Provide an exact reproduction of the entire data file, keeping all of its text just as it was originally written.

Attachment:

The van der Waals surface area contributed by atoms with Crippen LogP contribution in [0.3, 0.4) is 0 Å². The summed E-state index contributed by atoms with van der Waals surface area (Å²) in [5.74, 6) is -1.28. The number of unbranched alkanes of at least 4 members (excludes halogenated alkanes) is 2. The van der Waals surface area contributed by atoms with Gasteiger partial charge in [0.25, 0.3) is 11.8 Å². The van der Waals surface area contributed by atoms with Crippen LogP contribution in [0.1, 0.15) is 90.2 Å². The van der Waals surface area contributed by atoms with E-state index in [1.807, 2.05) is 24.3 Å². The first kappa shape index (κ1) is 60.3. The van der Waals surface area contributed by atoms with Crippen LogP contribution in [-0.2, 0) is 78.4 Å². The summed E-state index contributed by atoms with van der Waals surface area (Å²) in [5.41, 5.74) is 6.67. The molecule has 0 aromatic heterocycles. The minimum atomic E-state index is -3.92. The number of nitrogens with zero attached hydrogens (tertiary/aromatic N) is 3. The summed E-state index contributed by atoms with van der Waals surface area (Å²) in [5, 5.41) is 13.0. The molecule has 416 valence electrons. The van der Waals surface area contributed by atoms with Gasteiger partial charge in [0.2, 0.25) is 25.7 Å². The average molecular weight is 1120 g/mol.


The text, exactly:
The van der Waals surface area contributed by atoms with Crippen LogP contribution in [0.3, 0.4) is 0 Å². The summed E-state index contributed by atoms with van der Waals surface area (Å²) in [5.74, 6) is -1.28. The number of unbranched alkanes of at least 4 members (excludes halogenated alkanes) is 2. The van der Waals surface area contributed by atoms with Gasteiger partial charge in [0.25, 0.3) is 11.8 Å². The van der Waals surface area contributed by atoms with Crippen LogP contribution in [0.1, 0.15) is 90.2 Å². The van der Waals surface area contributed by atoms with E-state index in [1.807, 2.05) is 24.3 Å². The first kappa shape index (κ1) is 60.3. The van der Waals surface area contributed by atoms with Crippen LogP contribution in [-0.2, 0) is 78.4 Å². The summed E-state index contributed by atoms with van der Waals surface area (Å²) in [5.41, 5.74) is 6.67. The molecule has 0 aromatic heterocycles. The minimum atomic E-state index is -3.92. The number of nitrogens with zero attached hydrogens (tertiary/aromatic N) is 3. The summed E-state index contributed by atoms with van der Waals surface area (Å²) in [5, 5.41) is 13.0. The molecule has 416 valence electrons. The van der Waals surface area contributed by atoms with Gasteiger partial charge in [0.2, 0.25) is 25.7 Å². The average molecular weight is 1120 g/mol.